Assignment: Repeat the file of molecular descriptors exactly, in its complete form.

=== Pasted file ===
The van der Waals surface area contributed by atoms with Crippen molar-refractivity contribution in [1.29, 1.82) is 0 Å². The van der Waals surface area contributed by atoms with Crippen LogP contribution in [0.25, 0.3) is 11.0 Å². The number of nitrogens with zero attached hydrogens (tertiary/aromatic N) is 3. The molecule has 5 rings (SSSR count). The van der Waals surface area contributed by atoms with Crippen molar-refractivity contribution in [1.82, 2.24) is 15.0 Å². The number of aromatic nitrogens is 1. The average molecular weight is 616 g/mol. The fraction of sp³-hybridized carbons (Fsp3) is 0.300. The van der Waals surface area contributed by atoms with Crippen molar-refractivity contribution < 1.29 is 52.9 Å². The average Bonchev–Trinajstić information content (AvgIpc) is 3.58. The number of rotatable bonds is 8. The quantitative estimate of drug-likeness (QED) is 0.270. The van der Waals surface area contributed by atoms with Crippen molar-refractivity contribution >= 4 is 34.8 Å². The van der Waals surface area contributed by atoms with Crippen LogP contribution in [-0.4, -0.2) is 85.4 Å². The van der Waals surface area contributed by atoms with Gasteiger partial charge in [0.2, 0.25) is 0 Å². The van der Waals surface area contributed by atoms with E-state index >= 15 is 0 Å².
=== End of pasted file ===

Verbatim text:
The van der Waals surface area contributed by atoms with Crippen molar-refractivity contribution in [1.29, 1.82) is 0 Å². The van der Waals surface area contributed by atoms with Crippen LogP contribution in [0.25, 0.3) is 11.0 Å². The number of nitrogens with zero attached hydrogens (tertiary/aromatic N) is 3. The molecule has 5 rings (SSSR count). The van der Waals surface area contributed by atoms with Crippen molar-refractivity contribution in [1.82, 2.24) is 15.0 Å². The number of aromatic nitrogens is 1. The average molecular weight is 616 g/mol. The fraction of sp³-hybridized carbons (Fsp3) is 0.300. The van der Waals surface area contributed by atoms with Crippen molar-refractivity contribution < 1.29 is 52.9 Å². The average Bonchev–Trinajstić information content (AvgIpc) is 3.58. The number of rotatable bonds is 8. The quantitative estimate of drug-likeness (QED) is 0.270. The van der Waals surface area contributed by atoms with Crippen molar-refractivity contribution >= 4 is 34.8 Å². The van der Waals surface area contributed by atoms with Crippen LogP contribution in [-0.4, -0.2) is 85.4 Å². The van der Waals surface area contributed by atoms with Gasteiger partial charge in [0.2, 0.25) is 0 Å². The van der Waals surface area contributed by atoms with E-state index >= 15 is 0 Å².